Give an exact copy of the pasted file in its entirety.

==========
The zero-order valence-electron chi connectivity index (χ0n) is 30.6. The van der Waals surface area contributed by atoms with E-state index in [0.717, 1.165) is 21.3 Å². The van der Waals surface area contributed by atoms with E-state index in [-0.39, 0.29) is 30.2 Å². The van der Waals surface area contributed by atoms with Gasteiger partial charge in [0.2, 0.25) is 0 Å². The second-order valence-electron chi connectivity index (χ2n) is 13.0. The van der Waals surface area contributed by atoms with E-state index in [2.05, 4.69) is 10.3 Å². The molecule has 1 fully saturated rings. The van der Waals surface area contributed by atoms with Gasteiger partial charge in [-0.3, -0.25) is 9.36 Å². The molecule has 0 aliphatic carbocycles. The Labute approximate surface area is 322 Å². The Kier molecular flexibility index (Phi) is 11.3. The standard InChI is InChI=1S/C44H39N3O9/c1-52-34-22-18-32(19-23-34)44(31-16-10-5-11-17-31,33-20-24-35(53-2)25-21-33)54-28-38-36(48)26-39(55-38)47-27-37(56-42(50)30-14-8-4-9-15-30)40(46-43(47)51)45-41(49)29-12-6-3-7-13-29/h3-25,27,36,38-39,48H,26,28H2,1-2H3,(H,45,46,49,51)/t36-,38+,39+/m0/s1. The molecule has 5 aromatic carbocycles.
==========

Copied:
The zero-order valence-electron chi connectivity index (χ0n) is 30.6. The van der Waals surface area contributed by atoms with E-state index in [0.717, 1.165) is 21.3 Å². The van der Waals surface area contributed by atoms with E-state index in [-0.39, 0.29) is 30.2 Å². The van der Waals surface area contributed by atoms with Gasteiger partial charge in [0.2, 0.25) is 0 Å². The second-order valence-electron chi connectivity index (χ2n) is 13.0. The van der Waals surface area contributed by atoms with E-state index in [2.05, 4.69) is 10.3 Å². The molecule has 1 fully saturated rings. The van der Waals surface area contributed by atoms with Gasteiger partial charge in [-0.3, -0.25) is 9.36 Å². The molecule has 0 aliphatic carbocycles. The Labute approximate surface area is 322 Å². The Kier molecular flexibility index (Phi) is 11.3. The standard InChI is InChI=1S/C44H39N3O9/c1-52-34-22-18-32(19-23-34)44(31-16-10-5-11-17-31,33-20-24-35(53-2)25-21-33)54-28-38-36(48)26-39(55-38)47-27-37(56-42(50)30-14-8-4-9-15-30)40(46-43(47)51)45-41(49)29-12-6-3-7-13-29/h3-25,27,36,38-39,48H,26,28H2,1-2H3,(H,45,46,49,51)/t36-,38+,39+/m0/s1. The molecule has 5 aromatic carbocycles.